My aunt is a pretty kick-butt engineer, and my mom worked in government communications when she was younger than I am. Sadly, my mom did end up having a gun pointed at her, because she was not recognized by a new security employee, and was only seen as a female on site with hippie hair.

But I digress. Are women setting this standard for other women, or are we all? Are we harder on women in these fields? Take a look at politics, for example. There is a feeling, not one that everyone agrees on, that we brand a female politician into two categories: airhead or shrew. Not very kind or fair right there.

If we can’t accept all talent levels of women (or men) then, first of all, we’re pretty much cutting out a huge chunk of people in the midst of learning, and shutting them out from getting involved and, as a result, better. We’re also judging them outside of their job. I admit that I have gone into job interviews where I feel like I am being judged on my looks or how trendy I am, instead of the resume in front of me. I get worried when my allergies act up and I have some awesome red blotchiness going on, and I don’t care so much because it doesn’t have anything to do with how well I will perform my job function, but OH DEAR, what if the person interviewing me takes points off because I look like I got in a fight with Poison Ivy. You know, the plant or Dr. Lillian herself.

I was the only woman in the studio at one of my previous roles. When I was given the tour of the office space, I heard a voice say, “gasp! A woman.” Well, that made me hyper-aware. I didn’t consider it an issue, though, other than constantly being afraid that someone wouldn’t give me constructive criticism, for fear that I would take it the wrong way. When our project was cancelled and we were laid off, I had to discuss with HR the fact that it was not because I was the only female. Of course! We were all laid off. But I see how someone could have been malicious and make a cry for sexism.

It happens in music, too. Sometimes when I say that I don’t enjoy the White Stripes, and don’t particularly enjoy Meg White’s drumming, I hear some say “How could you say that as a fellow female drummer?”. Well, heck, I’m not Stewart Copeland, but I don’t enjoy her drumming from that album…can we be ok with that? I don’t enjoy Jack White on there either, and I’m ok with that. I don’t have to like Meg White’s drumming just because we share the same instrument. I love dinosaurs, and I enjoy PBS, but that doesn’t equate to me watching Barney and Friends.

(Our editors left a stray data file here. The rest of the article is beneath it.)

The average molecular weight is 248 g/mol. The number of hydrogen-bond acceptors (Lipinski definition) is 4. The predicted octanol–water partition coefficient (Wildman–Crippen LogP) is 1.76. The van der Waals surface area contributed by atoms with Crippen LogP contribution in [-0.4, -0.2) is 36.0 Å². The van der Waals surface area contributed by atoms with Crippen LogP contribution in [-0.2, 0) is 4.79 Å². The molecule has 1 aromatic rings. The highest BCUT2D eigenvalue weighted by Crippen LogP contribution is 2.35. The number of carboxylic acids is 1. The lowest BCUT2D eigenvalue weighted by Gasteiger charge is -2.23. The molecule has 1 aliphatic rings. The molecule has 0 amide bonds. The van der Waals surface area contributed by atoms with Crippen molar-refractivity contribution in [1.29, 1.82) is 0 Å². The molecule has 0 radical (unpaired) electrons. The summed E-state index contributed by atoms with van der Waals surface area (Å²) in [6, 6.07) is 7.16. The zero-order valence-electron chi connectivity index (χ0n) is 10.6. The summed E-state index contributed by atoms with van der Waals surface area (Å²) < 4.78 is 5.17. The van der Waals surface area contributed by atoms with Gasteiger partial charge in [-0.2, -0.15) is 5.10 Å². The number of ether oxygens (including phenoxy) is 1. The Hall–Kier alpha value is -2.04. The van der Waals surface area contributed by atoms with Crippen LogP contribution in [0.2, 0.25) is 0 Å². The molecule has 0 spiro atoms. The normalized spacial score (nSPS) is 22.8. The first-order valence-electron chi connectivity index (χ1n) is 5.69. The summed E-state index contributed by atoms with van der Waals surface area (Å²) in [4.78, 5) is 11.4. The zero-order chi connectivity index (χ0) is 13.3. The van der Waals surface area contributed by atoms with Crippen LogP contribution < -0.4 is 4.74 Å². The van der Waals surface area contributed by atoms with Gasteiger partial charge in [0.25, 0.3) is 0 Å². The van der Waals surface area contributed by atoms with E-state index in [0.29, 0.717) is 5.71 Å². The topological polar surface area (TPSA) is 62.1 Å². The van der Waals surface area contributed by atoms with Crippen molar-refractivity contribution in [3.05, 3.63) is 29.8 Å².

I feel that we, as women, get so caught up in a ‘go girl’ mentality, that sometimes we don’t just let ourselves… be. Nobody is going to be the best at everything. You can be darned if you do, and darned if you don’t. You can be a girly engineer, and nobody should hold that against you, or vice versa.

I think a lot of women start to feel nervous in these fields for many reasons. She may worry that she was chosen for the job for diversity reasons, and not her skills. She may worry that she shouldn’t be too girly, too geeky, or too bossy. She may worry that she is assumed to be unqualified.

To this I say: do you like what you do? Can you do it?

Boom. End of discussion. And enjoy everyone’s differences while we’re at it. It’s a beautiful thing.

About The Author

Blast staff writer Farah Fard is a writer and producer who works mainly with music and educational media. When she is not at work or writing about music, she plays the drums in an indie jazz band. She enjoys sci-fi, prefers to sing show tunes while she cleans, and consumes an obscene amount of seltzer water. You can follow more of her writing and music on Twitter at @LaParadiddle.